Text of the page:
The number of thefts of catalytic converters from vehicles has increased significantly since the start of this year, according to new figures.
A tenfold increase in mere months
Details released by AA insurance services show eight recorded catalytic converter thefts in January 2019. By October, this number had leapt to 79.
Furthermore, some vehicle owners had been targeted twice, showing how brazen some criminals are in attempting to get their hands on the precious metals contained within the parts.
Indeed, catalytic converters contain materials including palladium, rhodium and platinum that can be sold for scrap. Hybrid cars are the most frequently targeted because they have two power sources and so the metals within their converters are less likely to be corroded.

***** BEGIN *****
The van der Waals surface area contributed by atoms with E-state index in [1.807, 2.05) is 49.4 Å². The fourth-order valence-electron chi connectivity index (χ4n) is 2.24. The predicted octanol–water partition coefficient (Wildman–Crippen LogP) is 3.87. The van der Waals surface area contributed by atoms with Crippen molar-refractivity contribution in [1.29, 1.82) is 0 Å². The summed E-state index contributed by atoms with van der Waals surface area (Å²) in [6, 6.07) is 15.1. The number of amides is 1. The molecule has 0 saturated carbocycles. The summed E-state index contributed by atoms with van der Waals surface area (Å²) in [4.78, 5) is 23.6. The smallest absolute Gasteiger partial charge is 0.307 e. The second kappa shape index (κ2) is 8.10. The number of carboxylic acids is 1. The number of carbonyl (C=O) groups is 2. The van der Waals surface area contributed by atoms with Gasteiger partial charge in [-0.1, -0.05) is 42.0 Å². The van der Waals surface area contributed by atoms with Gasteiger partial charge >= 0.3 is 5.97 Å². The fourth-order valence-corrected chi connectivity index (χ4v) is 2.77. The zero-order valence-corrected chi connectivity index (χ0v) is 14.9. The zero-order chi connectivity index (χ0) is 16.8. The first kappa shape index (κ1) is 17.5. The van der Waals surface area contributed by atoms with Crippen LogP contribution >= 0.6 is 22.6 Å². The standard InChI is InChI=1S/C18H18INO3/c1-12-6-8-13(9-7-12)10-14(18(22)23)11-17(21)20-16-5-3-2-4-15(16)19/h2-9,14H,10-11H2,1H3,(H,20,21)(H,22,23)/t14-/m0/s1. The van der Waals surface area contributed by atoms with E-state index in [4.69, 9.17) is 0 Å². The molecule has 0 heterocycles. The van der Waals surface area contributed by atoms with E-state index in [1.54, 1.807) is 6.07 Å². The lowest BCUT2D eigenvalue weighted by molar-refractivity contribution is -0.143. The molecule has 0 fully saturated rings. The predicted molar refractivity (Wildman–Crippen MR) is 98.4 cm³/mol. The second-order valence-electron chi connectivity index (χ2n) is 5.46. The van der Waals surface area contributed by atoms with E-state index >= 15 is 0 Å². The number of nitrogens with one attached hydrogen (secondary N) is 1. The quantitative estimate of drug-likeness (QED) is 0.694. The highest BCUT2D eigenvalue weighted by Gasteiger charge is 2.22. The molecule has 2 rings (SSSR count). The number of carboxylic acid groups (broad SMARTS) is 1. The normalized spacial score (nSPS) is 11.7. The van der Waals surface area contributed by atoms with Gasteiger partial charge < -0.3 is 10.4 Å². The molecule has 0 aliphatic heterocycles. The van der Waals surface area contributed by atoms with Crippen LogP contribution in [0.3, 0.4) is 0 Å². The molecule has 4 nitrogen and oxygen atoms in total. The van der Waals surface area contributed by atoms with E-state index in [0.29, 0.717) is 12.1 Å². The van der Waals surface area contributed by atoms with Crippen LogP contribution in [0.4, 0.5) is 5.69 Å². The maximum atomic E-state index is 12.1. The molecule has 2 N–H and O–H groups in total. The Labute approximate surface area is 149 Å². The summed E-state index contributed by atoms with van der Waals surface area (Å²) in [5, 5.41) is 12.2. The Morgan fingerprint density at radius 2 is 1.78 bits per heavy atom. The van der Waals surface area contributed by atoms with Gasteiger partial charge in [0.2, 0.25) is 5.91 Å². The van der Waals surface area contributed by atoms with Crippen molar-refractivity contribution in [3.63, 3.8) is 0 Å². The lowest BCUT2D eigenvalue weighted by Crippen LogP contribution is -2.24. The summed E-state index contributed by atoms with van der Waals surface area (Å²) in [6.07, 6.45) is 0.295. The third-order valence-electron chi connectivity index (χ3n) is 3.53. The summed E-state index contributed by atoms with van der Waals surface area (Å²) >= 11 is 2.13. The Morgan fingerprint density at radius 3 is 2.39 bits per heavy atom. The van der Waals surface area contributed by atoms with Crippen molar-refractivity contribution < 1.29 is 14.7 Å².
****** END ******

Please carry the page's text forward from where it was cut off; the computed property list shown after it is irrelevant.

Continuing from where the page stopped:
AA’s figures are backed up by police statistics that also demonstrate a spike in thefts. According to the Metropolitan Police, there has been a 73 per cent increase in what they call ‘cat theft’ within their jurisdiction.
Janet Connor, spokesperson for AA insurance services, said: “Criminals are being bold and brash by stealing converters in broad daylight, as they believe passersby won’t question someone tinkering underneath a car.”
Heather Stark, brand manager at The Fuelcard People, comments: “We would second the AA’s advice to always park in a well-lit area or garage if you can to prevent catalytic converter theft. You can also get hold of anti-theft devices marked with serial numbers that may act as a deterrent.”